Non-oil exporters seek force majeure on AfCFTA as incentives stall
The Manufacturers Association of Nigeria Export Promotion Group (MANEG), has urged economic managers to declare force majeure on the African Continental Free Trade Agreement (AfCFTA), scheduled to kick in on January 1st, 2021, noting that the country is not fully prepared for its take-off.
The Chairman, MANEG, Ede Dafinone, at the 3rd yearly meeting of the group, explained that riding on the back of the Covid-19 pandemic, Nigeria should seek for an additional year to put its house in order before going live on the trade deal.
In his words: “We are not properly prepared to take advantage of the possible benefits to Nigeria in terms of the African Continental Free Trade Agreement (AfCFTA), and in my opinion as a country; we need additional preparation to take full advantage. My view would be that we should, on the back of Covid-19, declare force majeure on this, and ask for an additional year to put our house in order before we go live on the AfCFTA.”
On the Export Expansion Grant (EEG), he said the total amount of the backlog yet to be paid by the Federal Government by promissory notes is in two parts, where N197 billion has been approved by the National Assembly for participation in the promissory note programme, and another N130 billion that is yet to be approved by the lawmakers.
He added: “We are pursuing that with NASS to get that approval. Outside of that, there is a backlog being created for the period of 2017, of which I said only 17 per cent has been paid, where 2018 and 2019 are fully outstanding. The current backlog going by estimates will be approximately N150 to N200 billion, which is again bad because they are creating a fresh backlog, and this would bring another batch of promissory notes to be issued in order for exporters to be paid.
“Sometime in 2019, the Nigerian Export Promotion Council (NEPC), issued export credit certificates to exporters for the 2017 EEG, but at the time, only 17 per cent of the amount that has been approved was paid using those export credit certificates. The balance of 83 per cent is yet to be paid, and we are engaging the NEPC and the Federal Ministry of Industry, Trade and Investment on their plans to pay the 2017, plus the 2018 and 2019 that are also outstanding,” he stated.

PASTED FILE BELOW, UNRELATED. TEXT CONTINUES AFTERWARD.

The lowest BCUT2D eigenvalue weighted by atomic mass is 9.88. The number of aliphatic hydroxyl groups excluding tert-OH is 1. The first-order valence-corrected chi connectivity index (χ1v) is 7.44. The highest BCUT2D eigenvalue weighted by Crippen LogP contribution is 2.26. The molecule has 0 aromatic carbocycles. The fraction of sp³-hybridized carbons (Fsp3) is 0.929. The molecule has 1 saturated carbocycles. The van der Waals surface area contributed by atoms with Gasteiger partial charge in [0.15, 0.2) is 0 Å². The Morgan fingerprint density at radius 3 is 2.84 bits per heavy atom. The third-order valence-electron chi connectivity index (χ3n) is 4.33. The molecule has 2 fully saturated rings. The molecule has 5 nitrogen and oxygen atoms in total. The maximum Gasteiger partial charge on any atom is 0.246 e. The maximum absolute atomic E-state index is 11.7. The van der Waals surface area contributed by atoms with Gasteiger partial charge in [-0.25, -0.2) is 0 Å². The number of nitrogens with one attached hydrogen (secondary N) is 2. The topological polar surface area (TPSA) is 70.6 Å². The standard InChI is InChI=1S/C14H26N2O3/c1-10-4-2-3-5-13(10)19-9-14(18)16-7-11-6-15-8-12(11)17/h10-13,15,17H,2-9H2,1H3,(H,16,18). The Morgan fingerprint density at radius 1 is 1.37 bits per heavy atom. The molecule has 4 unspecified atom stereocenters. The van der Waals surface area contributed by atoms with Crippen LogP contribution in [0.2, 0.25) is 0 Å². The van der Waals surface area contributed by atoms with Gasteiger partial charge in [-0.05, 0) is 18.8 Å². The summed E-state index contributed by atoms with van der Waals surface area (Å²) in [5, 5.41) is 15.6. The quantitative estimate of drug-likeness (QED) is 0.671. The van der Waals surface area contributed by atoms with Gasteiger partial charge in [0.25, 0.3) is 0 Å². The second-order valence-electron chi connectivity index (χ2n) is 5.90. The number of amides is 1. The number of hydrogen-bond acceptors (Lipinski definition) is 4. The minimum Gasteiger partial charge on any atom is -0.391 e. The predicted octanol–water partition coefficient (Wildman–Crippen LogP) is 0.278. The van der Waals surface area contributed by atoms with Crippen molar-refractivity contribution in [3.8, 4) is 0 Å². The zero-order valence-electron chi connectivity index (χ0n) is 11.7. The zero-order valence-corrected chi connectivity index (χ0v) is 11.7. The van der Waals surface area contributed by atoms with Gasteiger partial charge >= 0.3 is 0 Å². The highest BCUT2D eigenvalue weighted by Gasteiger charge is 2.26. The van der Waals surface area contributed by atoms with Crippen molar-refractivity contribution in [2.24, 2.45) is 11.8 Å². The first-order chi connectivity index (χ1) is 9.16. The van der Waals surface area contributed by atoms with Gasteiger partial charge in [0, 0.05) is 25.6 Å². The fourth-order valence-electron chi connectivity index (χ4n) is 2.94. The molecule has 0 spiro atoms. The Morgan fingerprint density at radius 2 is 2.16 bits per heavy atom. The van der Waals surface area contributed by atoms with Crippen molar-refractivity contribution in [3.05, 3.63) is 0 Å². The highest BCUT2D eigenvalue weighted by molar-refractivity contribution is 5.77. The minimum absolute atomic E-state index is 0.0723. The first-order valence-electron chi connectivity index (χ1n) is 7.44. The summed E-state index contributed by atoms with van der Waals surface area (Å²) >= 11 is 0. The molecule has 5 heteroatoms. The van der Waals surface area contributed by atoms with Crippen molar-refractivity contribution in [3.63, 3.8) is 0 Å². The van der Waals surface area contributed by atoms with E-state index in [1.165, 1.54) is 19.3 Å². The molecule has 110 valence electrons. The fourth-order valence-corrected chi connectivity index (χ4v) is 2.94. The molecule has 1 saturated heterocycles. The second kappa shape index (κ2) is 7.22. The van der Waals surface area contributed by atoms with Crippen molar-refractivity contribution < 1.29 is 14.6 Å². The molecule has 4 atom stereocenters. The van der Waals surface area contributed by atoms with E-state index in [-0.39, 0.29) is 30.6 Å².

According to him, over the last one year as a result of the border closure, two of its members have had to close shop because they had only cross-border export as their sole business, while the rest of MANEG are exporting a percentage of their products.
He pointed out that the non-payment of EEG is greatly affecting non-oil export, saying that with the crash in oil price in March, MANEG had highlighted the need for the government to diversify their revenues away from oil towards non-oil.
“With the stoppage of EEG from 2014 to 2018, there was a complete drop in the amount of non-oil export over that period. It is very clear that with EEG, non-oil export grew significantly when that has been paid. What we found is that exporters who are beneficiaries of the grant have priced their products to break into the new market by pricing them at a lower price that they can afford to sell normally in other to take a stake in the market in foreign countries and a situation where the EEG has not been paid, the exporters find it unprofitable to break into those market and retreat back towards our own local market which clearly is not good for the Nigerian market,” he lamented.
He said the manufacturing export sector witnessed a decline in exports as a result of the border closure, which harshly impacted on its output.
Quoting the National Bureau of Statistics (NBS), he said the value of manufactured goods traded in Q4, 2019 stood at N4.4 trillion accounting for 43.69 per cent of total trade, while the export component accounted for N509.2 billion.
He said the sector witnessed 48.9 per cent decrease in value during the Q4, lower than what was recorded in Q3, 2019, and 573.19 per cent higher than Q4 2018.
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